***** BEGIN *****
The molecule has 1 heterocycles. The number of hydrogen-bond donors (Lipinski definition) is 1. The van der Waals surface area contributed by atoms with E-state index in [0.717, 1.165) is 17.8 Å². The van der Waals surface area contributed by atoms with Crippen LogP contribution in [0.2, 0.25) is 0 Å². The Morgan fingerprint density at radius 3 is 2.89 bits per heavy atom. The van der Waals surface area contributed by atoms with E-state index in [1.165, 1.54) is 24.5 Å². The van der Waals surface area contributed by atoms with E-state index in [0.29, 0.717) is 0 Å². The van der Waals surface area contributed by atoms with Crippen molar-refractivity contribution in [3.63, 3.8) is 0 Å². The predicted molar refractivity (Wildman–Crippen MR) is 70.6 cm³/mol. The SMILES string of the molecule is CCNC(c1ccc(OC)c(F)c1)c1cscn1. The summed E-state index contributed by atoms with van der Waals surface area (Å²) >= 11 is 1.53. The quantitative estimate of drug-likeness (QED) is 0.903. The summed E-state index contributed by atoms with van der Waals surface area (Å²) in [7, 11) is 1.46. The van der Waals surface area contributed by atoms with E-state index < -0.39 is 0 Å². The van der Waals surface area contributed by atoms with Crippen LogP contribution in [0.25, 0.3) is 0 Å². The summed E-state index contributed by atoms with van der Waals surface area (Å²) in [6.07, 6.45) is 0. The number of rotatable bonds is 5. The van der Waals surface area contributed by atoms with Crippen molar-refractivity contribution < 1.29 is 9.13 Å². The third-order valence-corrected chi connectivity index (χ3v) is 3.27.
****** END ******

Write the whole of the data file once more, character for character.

The molecule has 1 heterocycles. The number of hydrogen-bond donors (Lipinski definition) is 1. The van der Waals surface area contributed by atoms with E-state index in [0.717, 1.165) is 17.8 Å². The van der Waals surface area contributed by atoms with Crippen LogP contribution in [0.2, 0.25) is 0 Å². The Morgan fingerprint density at radius 3 is 2.89 bits per heavy atom. The van der Waals surface area contributed by atoms with E-state index in [1.165, 1.54) is 24.5 Å². The van der Waals surface area contributed by atoms with E-state index in [0.29, 0.717) is 0 Å². The van der Waals surface area contributed by atoms with Crippen molar-refractivity contribution in [3.63, 3.8) is 0 Å². The predicted molar refractivity (Wildman–Crippen MR) is 70.6 cm³/mol. The SMILES string of the molecule is CCNC(c1ccc(OC)c(F)c1)c1cscn1. The summed E-state index contributed by atoms with van der Waals surface area (Å²) >= 11 is 1.53. The quantitative estimate of drug-likeness (QED) is 0.903. The summed E-state index contributed by atoms with van der Waals surface area (Å²) in [7, 11) is 1.46. The van der Waals surface area contributed by atoms with E-state index < -0.39 is 0 Å². The van der Waals surface area contributed by atoms with Crippen LogP contribution in [0.25, 0.3) is 0 Å². The summed E-state index contributed by atoms with van der Waals surface area (Å²) in [6.07, 6.45) is 0. The number of rotatable bonds is 5. The van der Waals surface area contributed by atoms with Crippen molar-refractivity contribution < 1.29 is 9.13 Å². The third-order valence-corrected chi connectivity index (χ3v) is 3.27.